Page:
- Apartments … looking like giant bricks stabbed into the ground —W. P. Kinsella
- Houses, like people, have personalities, and like the personalities of people they are partly molded by all that has happened to them —Louis Bromfield
- Houses that aged nicely, like a handsome woman —James Crumley
- Houses, their doors and windows open, drawing in freshness, were like old drunkards or consumptives taking a cure —Saul Bellow
- The house stood like a huge shell, empty and desolate —H. E. Bates
- House … trim and fresh as a birdcake and almost as small —William Faulkner
- It [house] sat among ten acres of blackberry brambles, like an abandoned radio —Tom Robbins
- [A ranch-style house] just too cute for words … it looked as if it had been delivered, already equipped, from a store —Christopher Isherwood
- Kept it [an old historic house] up like a museum —Ruth Prawer Jhabvala
See Also: ORDER/DISORDER
- Long rows of apartment houses stood bald and desolate, like sad old prostitutes —Erich Maria Remarque
- It [a big building
looked as bleak as a barracks —Robert Silverberg
- Looked as homey and inviting as the House of Usher —Sarah Bird
- Houses (seen from belfry) looked like small caskets and boxes jumbled together —Boris Pasternak
- A modern building made of … big cubes of concrete like something built by a child —Edna O’Brien
- Modern buildings tend to look like call girls who came out of it intact except that their faces are a touch blank and the expression in their eyes is as lively as the tip of a filter cigarette —Norman Mailer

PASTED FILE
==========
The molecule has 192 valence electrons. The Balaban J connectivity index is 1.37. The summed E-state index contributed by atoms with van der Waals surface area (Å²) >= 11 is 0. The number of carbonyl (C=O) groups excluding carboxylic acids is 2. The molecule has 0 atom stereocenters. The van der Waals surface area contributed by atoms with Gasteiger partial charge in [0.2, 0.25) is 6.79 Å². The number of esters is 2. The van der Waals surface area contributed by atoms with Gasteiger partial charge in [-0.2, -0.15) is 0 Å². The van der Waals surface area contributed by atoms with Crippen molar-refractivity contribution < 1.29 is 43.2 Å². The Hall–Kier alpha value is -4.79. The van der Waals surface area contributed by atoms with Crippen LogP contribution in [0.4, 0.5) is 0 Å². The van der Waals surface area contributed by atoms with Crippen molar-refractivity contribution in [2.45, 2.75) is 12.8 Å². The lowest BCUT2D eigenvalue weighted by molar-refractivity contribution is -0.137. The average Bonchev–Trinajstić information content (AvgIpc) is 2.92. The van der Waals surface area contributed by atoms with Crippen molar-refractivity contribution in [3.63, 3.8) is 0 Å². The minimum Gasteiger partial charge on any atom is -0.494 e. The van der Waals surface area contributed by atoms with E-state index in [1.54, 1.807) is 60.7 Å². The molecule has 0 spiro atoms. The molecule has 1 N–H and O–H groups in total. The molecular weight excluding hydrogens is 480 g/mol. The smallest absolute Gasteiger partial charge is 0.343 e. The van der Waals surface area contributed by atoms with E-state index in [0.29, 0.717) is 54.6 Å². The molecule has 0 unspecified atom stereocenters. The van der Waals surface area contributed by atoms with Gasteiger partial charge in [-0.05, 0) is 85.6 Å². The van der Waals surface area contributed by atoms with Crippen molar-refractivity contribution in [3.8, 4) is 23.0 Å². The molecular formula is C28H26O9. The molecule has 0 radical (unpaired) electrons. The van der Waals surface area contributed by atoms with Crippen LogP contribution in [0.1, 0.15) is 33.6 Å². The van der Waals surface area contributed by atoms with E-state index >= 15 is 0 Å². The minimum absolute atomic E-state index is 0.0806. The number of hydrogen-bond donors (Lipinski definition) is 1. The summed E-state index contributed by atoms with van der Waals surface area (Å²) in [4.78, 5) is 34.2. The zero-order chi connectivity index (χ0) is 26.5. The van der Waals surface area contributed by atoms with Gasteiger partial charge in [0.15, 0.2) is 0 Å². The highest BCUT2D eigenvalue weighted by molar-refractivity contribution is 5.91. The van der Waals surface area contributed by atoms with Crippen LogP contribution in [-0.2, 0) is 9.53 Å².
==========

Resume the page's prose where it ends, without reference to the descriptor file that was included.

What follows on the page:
- Paint peeled from it [an apartment house] in layers, like a bad sunburn —Paige Mitchell
- A peculiar, suggestive heaviness, trapping the swooning buildings in a sweet, solid calm, as if preserving them in honey —Angela Carter
- The pink stucco apartment house looked like a cake that was inhabited by hookers about to jump out of it any second —Robert Campbell
- A pretty country retreat is like a pretty wife: one is always throwing away money decorating it —Washington Irving
- Residences … of brick, whitewashed and looking faintly flushed, like a pretty girl, with the pink of the brick glowing through where the whitewash had worn off —Harvey Swados
- Slate roofs … like the backs of pigeons —Don Robertson
- Tents sprang up like strange plants. Camp fires, like red, peculiar blossoms, dotted the night —Stephen Crane
- Victorian house … shaped like a wedding cake —Laurie Colwin
- We require from buildings, as from men, two kinds of goodness: first, the doing their practical day well: then that they be graceful and pleasing in doing it —John Ruskin
Similes Dictionary, 1st Edition. © 1988 The Gale Group, Inc. All rights reserved.